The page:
First up please accept my apologies for the silence these last few weeks. This time of year I’m a dead man walking, we’re so busy. Getting over a ton of soil products out the door EVERY DAY is killing us all, even my strapping 30-year-old son-in-law. Normal service will be resumed soon 😉
Just time to point out a special offer price on some Japanese unglazed pots I bought far too many of. It’s against my religion to offer a sale price but this lack in concentration has proven I’m far from infallible.
At this time of year I get a lot of people asking when they should begin re-potting their bonsai. Unfortunately I can’t give a straight answer to a question like that because, as with most things concerning bonsai, it depends upon many factors. However there is a simple answer….
When you see signs of life.
The notion of re-potting bonsai in the dormant period is a carry over from the old horticulturalists’ BARE ROOT SEASON. November to April. Now if you are planting a hedge, and your garden is not under water, this will work just fine and has done for generations. However bonsai trees are not planted in the ground and very often they are a little more exotic varieties from foreign climes. assuming that you can treat a variety from southern Japan the same as one from the dark cold and wet shores of Blighty, upon careful consideration, is simply impossible. However conventional wisdom based upon the ‘bare root’ season suggests that early spring is the time to re-pot all bonsai. The authors of those old books have a lot to answer for!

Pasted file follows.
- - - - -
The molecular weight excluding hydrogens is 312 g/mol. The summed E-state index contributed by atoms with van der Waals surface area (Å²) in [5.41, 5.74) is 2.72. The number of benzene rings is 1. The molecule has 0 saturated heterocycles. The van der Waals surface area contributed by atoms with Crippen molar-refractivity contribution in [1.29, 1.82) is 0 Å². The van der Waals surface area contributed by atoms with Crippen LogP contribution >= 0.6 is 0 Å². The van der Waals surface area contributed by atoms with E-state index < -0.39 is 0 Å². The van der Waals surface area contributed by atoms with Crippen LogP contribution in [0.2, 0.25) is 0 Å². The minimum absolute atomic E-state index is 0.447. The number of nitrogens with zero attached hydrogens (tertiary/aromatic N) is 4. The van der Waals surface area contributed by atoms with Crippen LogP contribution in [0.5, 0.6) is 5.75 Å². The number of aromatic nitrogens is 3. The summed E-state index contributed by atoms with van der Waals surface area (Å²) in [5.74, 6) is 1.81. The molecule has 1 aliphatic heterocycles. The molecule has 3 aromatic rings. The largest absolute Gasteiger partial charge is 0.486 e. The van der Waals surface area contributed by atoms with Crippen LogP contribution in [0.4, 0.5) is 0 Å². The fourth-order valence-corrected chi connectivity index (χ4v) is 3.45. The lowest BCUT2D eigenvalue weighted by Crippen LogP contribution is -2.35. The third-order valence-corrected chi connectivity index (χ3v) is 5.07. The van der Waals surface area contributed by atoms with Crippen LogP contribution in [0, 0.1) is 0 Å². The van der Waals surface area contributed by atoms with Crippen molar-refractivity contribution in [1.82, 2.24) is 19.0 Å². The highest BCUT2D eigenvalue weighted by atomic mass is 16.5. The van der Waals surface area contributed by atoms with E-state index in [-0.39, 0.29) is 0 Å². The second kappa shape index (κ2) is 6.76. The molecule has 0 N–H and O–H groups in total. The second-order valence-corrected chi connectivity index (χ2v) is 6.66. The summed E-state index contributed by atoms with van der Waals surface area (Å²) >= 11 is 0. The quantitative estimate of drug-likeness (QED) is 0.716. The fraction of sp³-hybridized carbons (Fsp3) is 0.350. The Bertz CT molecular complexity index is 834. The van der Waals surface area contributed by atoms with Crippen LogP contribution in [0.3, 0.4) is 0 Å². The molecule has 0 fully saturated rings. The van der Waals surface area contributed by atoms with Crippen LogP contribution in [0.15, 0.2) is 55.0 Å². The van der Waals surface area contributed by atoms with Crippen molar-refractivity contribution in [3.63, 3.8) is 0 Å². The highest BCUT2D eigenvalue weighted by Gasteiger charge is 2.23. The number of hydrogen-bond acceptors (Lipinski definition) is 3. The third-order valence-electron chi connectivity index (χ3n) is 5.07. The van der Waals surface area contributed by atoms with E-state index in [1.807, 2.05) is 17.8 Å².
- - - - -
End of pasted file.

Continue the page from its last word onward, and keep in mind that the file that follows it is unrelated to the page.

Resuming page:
Simply suggesting that early spring re-potting suits all trees is like saying everyone should drive the same car, live in the same house or eat the same food irrespective of whether you are a humanoid biped, a dog or a giraffe. That sounds stupid right? So does doing all your re-potting in early spring, that’s as stupid as suggesting we should all live on cake! Go outside and take a look at your bonsai benches. You will most likely see trees local to your immediate area as well as those from Japan, China, Korea and any number of foreign shores. Also the plant varieties you have there could have originated anywhere, we have been very efficient at moving plant species around the globe over the last 200 years.
Another issue is how you define ‘early spring’. In my early days at local bonsai clubs I was told it was March. From decades of experience I can say that early spring varies from year to year and place to place. For our purposes we can say that early spring has arrived once plant growth begins in earnest. I live by the coast and our winter lows are no more than -2 Celsius. Go 6 miles in land and the temperatures are typically 5-7 degrees lower. If you live in the north, spring is much later than it is in the south. If you live at altitude spring will be later than if you live on a south facing slope at sea level. Everything we do in bonsai should be dictated by our plants. Get the timing right and you can experience dramatically better results than if you get it wrong.
Phenology is the study of the timing of biological events and their relationships to climate and one another. Such events include bird migration, animal hibernation and the emergence of insects as well as the germination and flowering of plants. Our great grandparents were much more closely in tune with these events. Back then a lot of what went on in our country was dictated by the farming year. School holidays for kids were based on when extra help was needed in the fields and gardens. Nowadays most folk get their information about climate and the weather from TV. If you believe what you see on TV, especially the BBC, it might be time to consider your sanity.